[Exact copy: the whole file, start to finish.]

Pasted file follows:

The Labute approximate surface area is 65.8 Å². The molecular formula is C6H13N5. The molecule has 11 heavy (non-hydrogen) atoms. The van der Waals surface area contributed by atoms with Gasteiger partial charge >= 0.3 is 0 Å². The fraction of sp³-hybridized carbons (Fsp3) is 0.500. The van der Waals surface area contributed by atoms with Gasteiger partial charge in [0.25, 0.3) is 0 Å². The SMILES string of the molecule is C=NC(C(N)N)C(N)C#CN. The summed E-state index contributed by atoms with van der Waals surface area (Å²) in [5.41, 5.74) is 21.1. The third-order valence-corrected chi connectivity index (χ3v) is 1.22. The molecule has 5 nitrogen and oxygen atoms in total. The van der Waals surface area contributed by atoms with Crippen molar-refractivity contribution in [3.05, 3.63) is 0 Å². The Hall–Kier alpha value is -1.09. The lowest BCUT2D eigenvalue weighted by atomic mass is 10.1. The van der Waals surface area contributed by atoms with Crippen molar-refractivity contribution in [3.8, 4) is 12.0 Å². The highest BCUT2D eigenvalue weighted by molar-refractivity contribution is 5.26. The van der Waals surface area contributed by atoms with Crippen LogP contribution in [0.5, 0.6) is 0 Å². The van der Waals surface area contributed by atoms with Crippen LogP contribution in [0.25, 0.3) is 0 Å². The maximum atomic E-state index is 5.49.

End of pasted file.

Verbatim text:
The Labute approximate surface area is 65.8 Å². The molecular formula is C6H13N5. The molecule has 11 heavy (non-hydrogen) atoms. The van der Waals surface area contributed by atoms with Gasteiger partial charge >= 0.3 is 0 Å². The fraction of sp³-hybridized carbons (Fsp3) is 0.500. The van der Waals surface area contributed by atoms with Gasteiger partial charge in [0.25, 0.3) is 0 Å². The SMILES string of the molecule is C=NC(C(N)N)C(N)C#CN. The summed E-state index contributed by atoms with van der Waals surface area (Å²) in [5.41, 5.74) is 21.1. The third-order valence-corrected chi connectivity index (χ3v) is 1.22. The molecule has 5 nitrogen and oxygen atoms in total. The van der Waals surface area contributed by atoms with Crippen molar-refractivity contribution in [3.05, 3.63) is 0 Å². The Hall–Kier alpha value is -1.09. The lowest BCUT2D eigenvalue weighted by atomic mass is 10.1. The van der Waals surface area contributed by atoms with Crippen molar-refractivity contribution in [3.8, 4) is 12.0 Å². The highest BCUT2D eigenvalue weighted by molar-refractivity contribution is 5.26. The van der Waals surface area contributed by atoms with Crippen LogP contribution in [0.5, 0.6) is 0 Å². The van der Waals surface area contributed by atoms with Crippen LogP contribution in [0.25, 0.3) is 0 Å². The maximum atomic E-state index is 5.49.